I packed a dollar store sewing kit on my own vacation to Maui last week. Since I'm a light packer it was probably an unnecessary item but I did have the opportunity to use it on one occasion to sew ribbon ties to my straw hat or else lose it to the tropical breezes.
When I went to use the sewing kit this I discovered that in addition to some very small spools of thread, a tiny pair of scissors that didn't really cut anything, and a thimble, was a flat container with what looked like 100 needles. Why so many?
It made me recall a story I read once, maybe as a child, about early American pioneers and how scarce some things were for them. Manufactured or metallic items had to be brought out from England or Europe, a three to six month sea voyage. This particular story focussed on sewing needles. The small New England settlement of perhaps a dozen or two families had only one needle. An arrangement was made among the settlers that each would would have the use of the needle for three weeks.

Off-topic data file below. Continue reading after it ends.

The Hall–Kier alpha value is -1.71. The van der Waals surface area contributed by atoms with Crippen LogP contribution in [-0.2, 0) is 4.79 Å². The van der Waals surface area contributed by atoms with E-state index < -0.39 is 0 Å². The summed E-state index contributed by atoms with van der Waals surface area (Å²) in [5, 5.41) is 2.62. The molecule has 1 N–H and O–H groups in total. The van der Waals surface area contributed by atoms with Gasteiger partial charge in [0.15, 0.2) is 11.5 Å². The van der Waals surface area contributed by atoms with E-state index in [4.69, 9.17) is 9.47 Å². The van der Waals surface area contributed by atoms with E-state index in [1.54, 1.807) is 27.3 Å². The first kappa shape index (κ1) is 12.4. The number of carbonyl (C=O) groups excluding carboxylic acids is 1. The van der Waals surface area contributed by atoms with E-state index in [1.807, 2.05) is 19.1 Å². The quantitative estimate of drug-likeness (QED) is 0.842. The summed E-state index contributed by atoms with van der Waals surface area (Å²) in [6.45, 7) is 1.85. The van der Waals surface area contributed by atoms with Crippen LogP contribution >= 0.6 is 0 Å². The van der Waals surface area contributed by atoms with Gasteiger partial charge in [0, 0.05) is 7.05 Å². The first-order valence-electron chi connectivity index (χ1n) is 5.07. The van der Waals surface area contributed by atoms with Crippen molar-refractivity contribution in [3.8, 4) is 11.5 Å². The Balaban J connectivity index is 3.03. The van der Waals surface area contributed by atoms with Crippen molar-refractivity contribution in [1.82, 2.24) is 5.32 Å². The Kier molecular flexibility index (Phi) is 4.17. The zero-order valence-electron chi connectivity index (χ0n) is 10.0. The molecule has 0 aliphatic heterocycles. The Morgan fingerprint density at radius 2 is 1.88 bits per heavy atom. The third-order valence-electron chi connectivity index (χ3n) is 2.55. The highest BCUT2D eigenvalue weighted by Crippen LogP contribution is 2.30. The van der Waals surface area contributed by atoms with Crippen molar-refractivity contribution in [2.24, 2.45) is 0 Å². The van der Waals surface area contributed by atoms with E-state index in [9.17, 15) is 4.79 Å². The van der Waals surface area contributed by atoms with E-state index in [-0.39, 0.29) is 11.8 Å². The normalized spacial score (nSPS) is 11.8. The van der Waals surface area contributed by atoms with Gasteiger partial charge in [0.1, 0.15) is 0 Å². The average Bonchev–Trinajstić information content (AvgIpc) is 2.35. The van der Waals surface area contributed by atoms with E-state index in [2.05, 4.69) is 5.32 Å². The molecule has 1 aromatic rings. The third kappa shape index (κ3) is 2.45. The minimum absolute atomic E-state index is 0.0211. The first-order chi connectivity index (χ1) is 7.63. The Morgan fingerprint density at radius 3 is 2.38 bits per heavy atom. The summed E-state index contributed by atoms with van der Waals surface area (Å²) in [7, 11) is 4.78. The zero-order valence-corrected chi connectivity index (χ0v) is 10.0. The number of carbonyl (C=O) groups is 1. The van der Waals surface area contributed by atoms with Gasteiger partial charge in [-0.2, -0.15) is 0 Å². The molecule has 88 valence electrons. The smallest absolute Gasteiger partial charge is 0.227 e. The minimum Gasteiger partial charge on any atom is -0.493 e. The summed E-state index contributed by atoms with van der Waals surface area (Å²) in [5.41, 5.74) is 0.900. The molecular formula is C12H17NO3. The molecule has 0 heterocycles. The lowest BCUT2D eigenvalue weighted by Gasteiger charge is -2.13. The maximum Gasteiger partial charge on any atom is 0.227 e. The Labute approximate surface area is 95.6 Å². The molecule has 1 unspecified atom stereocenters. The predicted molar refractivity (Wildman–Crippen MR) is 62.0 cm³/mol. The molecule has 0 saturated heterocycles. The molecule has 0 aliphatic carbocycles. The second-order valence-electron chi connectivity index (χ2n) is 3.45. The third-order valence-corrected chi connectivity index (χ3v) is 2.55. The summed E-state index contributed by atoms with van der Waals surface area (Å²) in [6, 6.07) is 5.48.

All of a family's mending, indeed all the the sewing of their clothing for the next year--remember there were no stores to purchase from in the early pioneer days--had to be undertaken and completed during that time. The main character, a girl of about ten to twelve years of age, was given the task of transporting the precious item from her family to the next.
I don't remember the plot; perhaps she lost and then found the needle. That would seem a likely story. But the idea of one needle being so precious made an impression on me. Today, it seems a hundred needles do not even equal a dollar in value but two hundred years ago, one was a treasure.